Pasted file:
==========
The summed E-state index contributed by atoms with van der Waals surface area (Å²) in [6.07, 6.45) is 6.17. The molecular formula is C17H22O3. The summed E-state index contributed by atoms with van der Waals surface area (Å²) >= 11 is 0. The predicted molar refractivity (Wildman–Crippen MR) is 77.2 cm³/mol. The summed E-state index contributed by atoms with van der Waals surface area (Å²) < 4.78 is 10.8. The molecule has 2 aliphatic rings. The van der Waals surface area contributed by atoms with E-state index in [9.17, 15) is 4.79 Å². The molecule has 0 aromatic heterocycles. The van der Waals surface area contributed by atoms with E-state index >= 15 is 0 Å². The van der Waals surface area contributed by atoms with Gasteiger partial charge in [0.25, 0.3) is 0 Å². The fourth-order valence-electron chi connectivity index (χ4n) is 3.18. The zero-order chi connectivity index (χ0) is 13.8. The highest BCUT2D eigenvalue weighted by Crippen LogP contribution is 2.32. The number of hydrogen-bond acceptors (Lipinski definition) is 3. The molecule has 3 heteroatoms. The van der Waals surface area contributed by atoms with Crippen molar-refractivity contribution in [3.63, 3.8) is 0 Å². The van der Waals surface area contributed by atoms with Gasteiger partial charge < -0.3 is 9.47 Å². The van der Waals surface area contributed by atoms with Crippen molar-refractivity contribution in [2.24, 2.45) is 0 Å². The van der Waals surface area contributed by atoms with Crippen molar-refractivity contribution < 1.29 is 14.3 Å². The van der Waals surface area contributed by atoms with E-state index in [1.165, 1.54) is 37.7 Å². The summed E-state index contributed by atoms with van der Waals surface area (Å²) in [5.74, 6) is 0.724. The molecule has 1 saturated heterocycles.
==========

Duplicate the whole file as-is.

The summed E-state index contributed by atoms with van der Waals surface area (Å²) in [6.07, 6.45) is 6.17. The molecular formula is C17H22O3. The summed E-state index contributed by atoms with van der Waals surface area (Å²) >= 11 is 0. The predicted molar refractivity (Wildman–Crippen MR) is 77.2 cm³/mol. The summed E-state index contributed by atoms with van der Waals surface area (Å²) < 4.78 is 10.8. The molecule has 2 aliphatic rings. The van der Waals surface area contributed by atoms with E-state index in [9.17, 15) is 4.79 Å². The molecule has 0 aromatic heterocycles. The van der Waals surface area contributed by atoms with E-state index >= 15 is 0 Å². The van der Waals surface area contributed by atoms with Gasteiger partial charge in [0.25, 0.3) is 0 Å². The fourth-order valence-electron chi connectivity index (χ4n) is 3.18. The zero-order chi connectivity index (χ0) is 13.8. The highest BCUT2D eigenvalue weighted by Crippen LogP contribution is 2.32. The number of hydrogen-bond acceptors (Lipinski definition) is 3. The molecule has 3 heteroatoms. The van der Waals surface area contributed by atoms with Crippen molar-refractivity contribution in [3.63, 3.8) is 0 Å². The van der Waals surface area contributed by atoms with Gasteiger partial charge < -0.3 is 9.47 Å². The van der Waals surface area contributed by atoms with Crippen molar-refractivity contribution in [2.24, 2.45) is 0 Å². The van der Waals surface area contributed by atoms with Crippen molar-refractivity contribution < 1.29 is 14.3 Å². The van der Waals surface area contributed by atoms with E-state index in [1.165, 1.54) is 37.7 Å². The summed E-state index contributed by atoms with van der Waals surface area (Å²) in [5.74, 6) is 0.724. The molecule has 1 saturated heterocycles.